Inclusive Education in Zimbabwe: What guides us without a policy framework?

Inclusive education is a rights-based approach to education which appreciates diversity among learners and their unique educational needs. Inclusive education centres its efforts on children who are vulnerable and prone to exclusion and marginalisation.

Barbra Nyangairi's picture

Human rights activist

September 12th, 2016

Inclusive education is a rights-based approach to education which appreciates diversity among learners and their unique educational needs. Inclusive education centres its efforts on children who are vulnerable and prone to exclusion and marginalisation. The Ministry of Primary and Secondary Education in Zimbabwe conducted a study in 2015 and reported that over 1.2 million children are out of school. Children with disabilities, orphans and children with special needs fall in this category of children who may be excluded from the education system. If we go by UNESCO statistics that children with disabilities account for a third of school children, we can infer that over 300 000 children with disabilities are out of school. In this article, I will focus on children with disabilities.

Inclusive education seeks to create an environment that meets the needs of children with disabilities. This is a shift from the medical model that emphasises the impairment of the person. While Zimbabwe has made efforts to provide education for children with disabilities, the model that has informed most efforts has been the charity and the medical model. These have influenced the nature and mode of education provided to children with disabilities in Zimbabwe; these education efforts have not been transformational. People with disabilities are over-represented among the poor in the country and a significant number are functionally illiterate. While existing efforts are noble, they are not backed or supported by policy. Calls for inclusive education have found strength in circulars and other pronouncements that are not based on policy. Inclusive education requires us to address attitudinal and environmental barriers to learning and participation. Attitudes and environmental barriers have been major obstacles to the enjoyment of the right to education for children with disabilities.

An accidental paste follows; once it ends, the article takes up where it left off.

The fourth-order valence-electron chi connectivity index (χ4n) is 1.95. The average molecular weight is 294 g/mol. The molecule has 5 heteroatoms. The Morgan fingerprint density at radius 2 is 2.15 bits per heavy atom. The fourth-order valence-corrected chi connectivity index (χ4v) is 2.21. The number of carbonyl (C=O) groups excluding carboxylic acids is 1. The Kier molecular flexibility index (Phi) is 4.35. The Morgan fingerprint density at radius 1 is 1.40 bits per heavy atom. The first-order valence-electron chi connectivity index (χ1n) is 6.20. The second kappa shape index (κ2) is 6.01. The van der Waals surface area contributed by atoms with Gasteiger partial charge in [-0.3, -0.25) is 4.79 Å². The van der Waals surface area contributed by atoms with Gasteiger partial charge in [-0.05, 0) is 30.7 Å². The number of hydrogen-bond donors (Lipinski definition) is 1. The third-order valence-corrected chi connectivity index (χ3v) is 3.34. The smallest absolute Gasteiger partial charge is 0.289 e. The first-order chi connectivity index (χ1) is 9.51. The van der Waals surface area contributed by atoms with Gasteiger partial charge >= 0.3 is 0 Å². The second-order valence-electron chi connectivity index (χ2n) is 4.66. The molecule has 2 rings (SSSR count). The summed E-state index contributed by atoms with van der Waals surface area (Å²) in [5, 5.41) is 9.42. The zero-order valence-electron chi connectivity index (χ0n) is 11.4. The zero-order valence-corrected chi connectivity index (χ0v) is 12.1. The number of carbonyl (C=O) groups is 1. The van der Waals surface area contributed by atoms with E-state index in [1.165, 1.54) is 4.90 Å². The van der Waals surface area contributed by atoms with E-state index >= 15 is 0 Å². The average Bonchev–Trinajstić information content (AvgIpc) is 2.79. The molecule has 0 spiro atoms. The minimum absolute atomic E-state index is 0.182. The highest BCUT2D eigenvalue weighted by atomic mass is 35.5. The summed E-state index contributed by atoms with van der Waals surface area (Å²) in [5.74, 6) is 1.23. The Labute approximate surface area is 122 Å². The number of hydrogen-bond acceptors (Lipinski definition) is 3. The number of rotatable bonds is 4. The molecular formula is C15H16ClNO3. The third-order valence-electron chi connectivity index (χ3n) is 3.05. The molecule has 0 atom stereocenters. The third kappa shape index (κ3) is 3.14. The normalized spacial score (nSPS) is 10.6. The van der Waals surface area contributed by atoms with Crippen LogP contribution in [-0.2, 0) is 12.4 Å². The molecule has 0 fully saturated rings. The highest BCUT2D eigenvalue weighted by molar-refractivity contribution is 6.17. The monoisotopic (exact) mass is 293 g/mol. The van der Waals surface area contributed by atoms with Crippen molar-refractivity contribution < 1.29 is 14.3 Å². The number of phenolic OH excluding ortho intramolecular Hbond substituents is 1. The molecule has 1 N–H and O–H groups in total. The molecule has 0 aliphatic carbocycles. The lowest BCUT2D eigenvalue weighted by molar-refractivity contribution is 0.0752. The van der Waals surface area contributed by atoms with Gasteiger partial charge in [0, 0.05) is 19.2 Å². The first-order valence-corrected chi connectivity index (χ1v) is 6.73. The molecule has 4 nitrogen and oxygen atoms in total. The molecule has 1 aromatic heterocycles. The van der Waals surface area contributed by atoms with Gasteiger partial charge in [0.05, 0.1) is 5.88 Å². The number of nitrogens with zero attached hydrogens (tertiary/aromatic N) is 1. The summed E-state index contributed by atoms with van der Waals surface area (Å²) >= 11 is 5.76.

The lack of a policy on inclusive education in Zimbabwe has resulted in fragmented and unhelpful efforts that have not improved educational outcomes for children with disabilities. The lack of a policy framework has also resulted in inadequate accommodations of the different needs of learners with disabilities. An inclusive education policy in Zimbabwe will enable our education system to be measured against the following principles of inclusive education:
A belief in each child’s potential, that children do not learn in the same way, but that every child must be supported to reach their fullest potential.
Inclusive education involves a human rights based approach which recognises that there are barriers in society which we have to remove to ensure all children achieve their full potential.